The Daily Maverick on Thursday reported that Shivambu received as much as R10 million was funnelled into his personal bank account, allegedly received from his brother Brian.
Brian was implicated in Advocate Terry Motau’s report into the collapse of the bank, entitled The Great Bank Heist, as having received R16 million in gratuitous funds from the bank. Nearly R2 billion in total was stolen from the bank.
The publication also alleges that the EFF received a direct deposit of R1,3 million from the bank into the EFF’s bank account.
The revelations have raised questions about whether this was the reason why the party was such a fierce defender of the bank, calling for the black-owned bank to be saved at all costs.
The EFF has remained mum on the allegations, but Shivambu’s brother Brian released a statement on Thursday denying ever having received money from VBS.
“My company, Sgameka Projects was appointed to provide professional consulting services to Vele Investments in 2017. My company did not have any business relationship nor did it receive money from VBS Mutual Bank. The contract entered between Vele Investments and Sgameka Projects does not state anywhere that my company will receive payments from VBS Mutual Bank,” he said.
“Vele Investments told me that since they bank with VBS, our company and myself as its director should open a bank account with VBS Mutual Bank for ease of payments. Receiving money through a VBS account does not mean that VBS paid me money.”
Brian also stated his intention to pursue legal action against “the owners of the VBS report for defamation of my character and that of my company, as well as for the strain the report has caused to my family”.
On Wednesday night, the EFF released a subdued statement reacting to the damning report that identified over 50 people involved in the widespread looting of the bank.
The Daily Maverick also reports that it’s possible that the EFF received more money from VBS “through other fronts”.
The Red Berets called for the law to take its course and that those responsible be held accountable.
“The EFF reiterates its position that all those who are responsible and illegally benefited from the fraud must be criminally prosecuted immediately. As we previously indicated, we also reiterate that they must be black listed. Above all, the law enforcement authorities must ensure that all the monies that can be recovered is paid back in full,including attaching properties from the individuals who benefited,” the party said in a statement.
The fact that the bank cannot be saved was of great concern, said the EFF.
“Shutting down the bank will not help efforts to increase black participation in the financial sector. A recovery plan that can save the bank or support other black-owned prospective black license applicants to service people in rural areas must be devised.”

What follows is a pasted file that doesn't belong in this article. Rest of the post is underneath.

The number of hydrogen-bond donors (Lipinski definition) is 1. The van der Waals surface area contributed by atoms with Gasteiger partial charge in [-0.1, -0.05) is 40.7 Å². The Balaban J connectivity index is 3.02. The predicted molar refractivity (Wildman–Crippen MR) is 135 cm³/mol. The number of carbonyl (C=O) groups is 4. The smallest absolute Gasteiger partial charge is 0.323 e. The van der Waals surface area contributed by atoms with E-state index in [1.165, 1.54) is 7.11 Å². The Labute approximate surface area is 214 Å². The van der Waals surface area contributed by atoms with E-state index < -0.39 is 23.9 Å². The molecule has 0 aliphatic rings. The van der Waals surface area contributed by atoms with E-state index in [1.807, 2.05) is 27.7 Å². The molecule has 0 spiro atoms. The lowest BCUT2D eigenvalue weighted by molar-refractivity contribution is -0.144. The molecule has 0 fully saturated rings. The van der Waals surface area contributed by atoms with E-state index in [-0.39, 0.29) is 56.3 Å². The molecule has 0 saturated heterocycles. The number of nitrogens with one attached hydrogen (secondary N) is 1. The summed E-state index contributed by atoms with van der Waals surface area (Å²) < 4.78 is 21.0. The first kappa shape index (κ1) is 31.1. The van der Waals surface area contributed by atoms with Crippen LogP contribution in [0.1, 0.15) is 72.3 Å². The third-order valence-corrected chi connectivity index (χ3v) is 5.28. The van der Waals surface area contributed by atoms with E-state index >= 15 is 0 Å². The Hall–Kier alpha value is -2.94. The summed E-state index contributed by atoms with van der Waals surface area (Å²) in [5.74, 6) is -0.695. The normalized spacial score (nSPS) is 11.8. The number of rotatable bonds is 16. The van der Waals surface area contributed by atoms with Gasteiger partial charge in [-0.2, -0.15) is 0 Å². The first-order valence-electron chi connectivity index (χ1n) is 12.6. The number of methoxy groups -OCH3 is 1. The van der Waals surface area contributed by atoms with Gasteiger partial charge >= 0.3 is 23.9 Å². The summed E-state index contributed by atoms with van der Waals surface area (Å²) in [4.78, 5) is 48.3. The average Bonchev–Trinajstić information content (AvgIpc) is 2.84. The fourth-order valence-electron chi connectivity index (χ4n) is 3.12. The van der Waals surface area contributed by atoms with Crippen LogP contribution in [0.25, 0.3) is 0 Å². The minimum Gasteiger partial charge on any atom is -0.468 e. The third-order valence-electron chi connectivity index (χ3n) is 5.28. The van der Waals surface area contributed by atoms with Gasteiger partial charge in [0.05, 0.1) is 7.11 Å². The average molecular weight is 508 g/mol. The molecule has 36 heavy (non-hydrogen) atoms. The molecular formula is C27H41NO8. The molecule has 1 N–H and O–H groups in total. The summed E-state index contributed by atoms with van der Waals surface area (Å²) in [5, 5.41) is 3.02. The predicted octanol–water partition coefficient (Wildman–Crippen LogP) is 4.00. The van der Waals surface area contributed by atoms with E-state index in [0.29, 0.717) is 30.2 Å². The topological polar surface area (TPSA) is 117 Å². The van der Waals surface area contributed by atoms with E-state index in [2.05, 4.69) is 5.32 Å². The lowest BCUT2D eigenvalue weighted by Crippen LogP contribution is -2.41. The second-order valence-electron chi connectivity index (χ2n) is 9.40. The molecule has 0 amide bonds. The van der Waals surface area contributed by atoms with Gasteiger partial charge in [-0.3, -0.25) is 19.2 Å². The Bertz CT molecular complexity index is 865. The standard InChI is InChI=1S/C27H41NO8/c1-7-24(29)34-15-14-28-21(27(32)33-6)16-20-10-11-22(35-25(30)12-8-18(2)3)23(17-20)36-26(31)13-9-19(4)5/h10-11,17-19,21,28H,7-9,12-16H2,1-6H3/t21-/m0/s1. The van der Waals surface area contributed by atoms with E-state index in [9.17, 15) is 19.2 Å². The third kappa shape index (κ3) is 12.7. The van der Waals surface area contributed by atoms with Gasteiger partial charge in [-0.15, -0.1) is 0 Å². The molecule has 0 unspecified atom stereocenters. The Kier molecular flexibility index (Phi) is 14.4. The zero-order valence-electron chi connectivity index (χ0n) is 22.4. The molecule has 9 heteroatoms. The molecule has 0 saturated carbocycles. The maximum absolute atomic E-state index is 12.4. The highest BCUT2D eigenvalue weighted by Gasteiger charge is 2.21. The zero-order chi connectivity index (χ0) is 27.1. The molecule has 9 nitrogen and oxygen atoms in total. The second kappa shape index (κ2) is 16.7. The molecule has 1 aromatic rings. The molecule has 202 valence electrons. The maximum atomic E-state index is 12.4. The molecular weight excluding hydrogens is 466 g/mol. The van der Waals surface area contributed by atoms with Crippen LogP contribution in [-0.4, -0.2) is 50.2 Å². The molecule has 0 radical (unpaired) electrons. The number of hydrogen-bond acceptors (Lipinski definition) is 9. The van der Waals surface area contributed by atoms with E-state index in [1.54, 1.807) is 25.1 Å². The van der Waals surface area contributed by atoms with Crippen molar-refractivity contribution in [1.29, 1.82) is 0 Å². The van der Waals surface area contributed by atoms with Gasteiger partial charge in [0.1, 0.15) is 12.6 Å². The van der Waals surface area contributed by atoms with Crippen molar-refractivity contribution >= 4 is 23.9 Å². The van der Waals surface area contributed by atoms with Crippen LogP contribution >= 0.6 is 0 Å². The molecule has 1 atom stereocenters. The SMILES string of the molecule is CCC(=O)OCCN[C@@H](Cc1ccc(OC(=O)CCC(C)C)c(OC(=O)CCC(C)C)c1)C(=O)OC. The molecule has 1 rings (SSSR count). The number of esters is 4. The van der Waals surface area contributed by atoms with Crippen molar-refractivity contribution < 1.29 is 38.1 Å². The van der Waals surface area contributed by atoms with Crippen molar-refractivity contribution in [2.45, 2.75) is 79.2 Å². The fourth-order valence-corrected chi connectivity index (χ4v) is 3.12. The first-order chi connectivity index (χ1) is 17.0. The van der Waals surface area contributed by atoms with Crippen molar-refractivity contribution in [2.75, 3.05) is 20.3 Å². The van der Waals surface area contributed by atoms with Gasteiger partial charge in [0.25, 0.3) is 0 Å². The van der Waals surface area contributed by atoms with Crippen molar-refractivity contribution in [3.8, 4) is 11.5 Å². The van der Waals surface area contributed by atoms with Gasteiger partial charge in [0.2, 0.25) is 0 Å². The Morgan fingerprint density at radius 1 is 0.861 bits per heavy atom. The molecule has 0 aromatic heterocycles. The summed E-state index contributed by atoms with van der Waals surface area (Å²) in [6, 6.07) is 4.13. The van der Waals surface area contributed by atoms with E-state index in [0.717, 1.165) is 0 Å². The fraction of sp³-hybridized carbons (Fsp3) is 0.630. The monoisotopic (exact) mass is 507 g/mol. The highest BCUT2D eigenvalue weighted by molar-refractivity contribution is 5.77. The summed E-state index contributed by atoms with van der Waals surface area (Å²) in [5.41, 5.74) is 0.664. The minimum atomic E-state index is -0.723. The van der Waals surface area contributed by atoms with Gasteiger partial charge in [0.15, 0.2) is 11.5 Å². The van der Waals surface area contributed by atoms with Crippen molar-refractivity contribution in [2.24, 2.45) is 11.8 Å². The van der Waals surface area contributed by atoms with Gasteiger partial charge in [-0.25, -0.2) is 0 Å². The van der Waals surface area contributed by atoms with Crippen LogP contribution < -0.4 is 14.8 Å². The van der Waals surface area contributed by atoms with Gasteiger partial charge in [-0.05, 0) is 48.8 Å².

Motau was appointed by the SA Reserve Bank to probe the collapse of the mutual bank that was placed under curatorship.
Motau, assisted by Werksman Attorneys, found that there was “wide scale looting and pillaging of the monies placed on deposit at VBS”. The monies were clients’ life savings and deposits, including millions of rands deposited by municipalities.
The report showed that at least 50 people “gratuitously” received R1.894 billion from the bank over a three-year period starting in March 2015.
They included top management at the bank’s major shareholder Vele Investments, its associates who cashed in more than R936 million. Others also included bank executives and Limpopo politicians.
VBS Chairman Tshifhiwa Matodzi got R325 million, CEO Andile Ramavhunga got R28 million, the Free State Development Corporation (R104 million) former ANCYL Limpopo leader Kabelo Matsepe (R35 million), former KPMG partner Sipho Malaba (R33 million) Venda king Mphephu Ramabulana (R17 million) and Shivambu (R16 million).
The elaborate scheme involved VBS directors creating large fictitious deposits in favour of Vele, which was put forward as the bank’s biggest shareholder, and its associates. They then went on what Motau terms “a massive spending spree at the expense of VBS’ depositors”.
Motau said that this could have been detected much earlier if not for the fraudulent misrepresentations in monthly regulatory returns that VBS submitted to the Registrar of Banks, and in its audited financial statements for the 2016-17 financial year.
– With additional reporting by African News Agency